Qualifying for Both Benefits

This simple reason you may be able to qualify for both benefits is that they two different programs that are run by two different entities. Disability benefits are granted by the Social Security Administration (SSA), which is a federally-run program, and Workers’ Compensation programs are all run by the individual states. Since the programs are different, they have different eligibility qualifications so it is possible to qualify for one program but not the other.

Qualifying for Workers’ Compensation Benefits

Workers’ Compensation benefits are meant to be short-term or temporary coverage that helps the recipient bridge the gap while they are not working. It can be extremely helpful to receive these benefits while you are waiting for your disability benefits acceptance. The specific qualifications for Workers’ Comp eligibility vary from state to state. So, it is a good idea to speak with an attorney in your state to see what your qualifying conditions are. However, there are some basic qualifications that are the same for every state:

1) The company or person you work for must carry Workers’ Compensation insurance
2) You must be an employee of that company or person
3) Your injury or illness must be related to your work.

“Special Rules for ‘Certain Workers’”

There are special Workers’ Compensation rules for people in specific categories including domestic workers, leased or loan workers, casual or seasonal workers, and undocumented workers. Workers who fit into one of these categories should check with their employer or a workers’ comp lawyer to learn of these specific rules.

Collecting Workers’ Compensation and its Effect on SSDI

If you are eligible to receive both Workers’ Comp and disability benefits, the total income you can receive between the two programs cannot exceed 80% of the income you had previously been receiving. If the total amount exceeds 80%, the SSA will deduct the difference from your disability benefit. Once your Workers’ Comp benefits run out, the SSA will readjust your disability benefit.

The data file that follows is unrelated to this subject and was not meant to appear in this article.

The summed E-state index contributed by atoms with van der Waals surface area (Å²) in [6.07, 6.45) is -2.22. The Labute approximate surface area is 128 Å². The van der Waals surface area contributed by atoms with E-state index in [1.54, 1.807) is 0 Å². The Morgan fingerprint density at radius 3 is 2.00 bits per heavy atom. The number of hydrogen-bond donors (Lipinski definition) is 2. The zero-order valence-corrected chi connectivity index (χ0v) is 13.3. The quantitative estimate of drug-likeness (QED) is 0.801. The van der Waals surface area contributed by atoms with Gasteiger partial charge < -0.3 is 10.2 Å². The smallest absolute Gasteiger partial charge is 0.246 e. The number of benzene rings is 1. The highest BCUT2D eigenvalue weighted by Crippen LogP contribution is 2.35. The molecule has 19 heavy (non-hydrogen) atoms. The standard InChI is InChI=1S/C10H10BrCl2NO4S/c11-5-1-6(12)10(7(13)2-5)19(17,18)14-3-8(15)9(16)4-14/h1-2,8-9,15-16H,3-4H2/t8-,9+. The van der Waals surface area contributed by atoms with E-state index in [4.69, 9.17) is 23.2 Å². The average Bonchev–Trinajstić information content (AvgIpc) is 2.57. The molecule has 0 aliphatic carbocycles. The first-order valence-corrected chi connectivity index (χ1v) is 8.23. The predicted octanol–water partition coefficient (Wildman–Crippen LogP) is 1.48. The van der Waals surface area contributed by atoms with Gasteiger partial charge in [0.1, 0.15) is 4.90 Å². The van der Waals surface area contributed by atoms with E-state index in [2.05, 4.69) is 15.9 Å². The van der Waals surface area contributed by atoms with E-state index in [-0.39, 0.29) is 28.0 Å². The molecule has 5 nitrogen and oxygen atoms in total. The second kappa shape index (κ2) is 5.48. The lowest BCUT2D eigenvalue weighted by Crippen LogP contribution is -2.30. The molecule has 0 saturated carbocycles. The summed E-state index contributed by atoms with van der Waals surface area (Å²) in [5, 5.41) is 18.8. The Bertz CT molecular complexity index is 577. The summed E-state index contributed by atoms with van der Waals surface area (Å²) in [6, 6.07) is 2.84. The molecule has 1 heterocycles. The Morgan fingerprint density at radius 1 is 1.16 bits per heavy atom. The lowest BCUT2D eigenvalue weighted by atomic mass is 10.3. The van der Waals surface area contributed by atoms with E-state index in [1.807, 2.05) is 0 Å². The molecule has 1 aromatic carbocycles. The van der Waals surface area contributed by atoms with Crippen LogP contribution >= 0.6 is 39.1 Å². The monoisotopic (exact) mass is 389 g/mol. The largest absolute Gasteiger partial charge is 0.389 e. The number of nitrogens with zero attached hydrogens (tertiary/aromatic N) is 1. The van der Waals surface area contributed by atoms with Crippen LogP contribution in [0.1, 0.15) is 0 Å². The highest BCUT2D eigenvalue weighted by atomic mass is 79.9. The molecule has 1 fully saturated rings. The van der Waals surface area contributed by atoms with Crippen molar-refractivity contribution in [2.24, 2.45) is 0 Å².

Qualifying for Disability Benefits

To Qualify for Workers’ Compensation benefits, you only need to no longer be able to do your previous job. However, to get disability benefits, the SSA must consider you to be totally disabled. This means that you can no longer perform any type of job that you have ever had for any employer. You must also not be able to form meaningful work in any field in which you can reasonably be trained. Lastly, your condition must have lasted, or be expected to last, for a duration of at least one year or result in your death.

Is it Advisable to Collect Both Workers’ Compensation and Disability at the Same Time? Every case is different so it is difficult to answer this question definitively. In many cases, it is a good idea to collect as many benefits as possible. However, there are some cases where it is to your advantage to choose one or the other. These advantages can vary from state to state. So, it is advisable to speak with a qualified disability or Workers’ Compensation attorney to decide what is best for your situation.

If you have questions regarding if you can get both Workers’ Compensation and Social Security disability benefits at the same time, and if so, if it is advisable, contact the law office of Fred London today. We are here to help you get the benefits you deserve.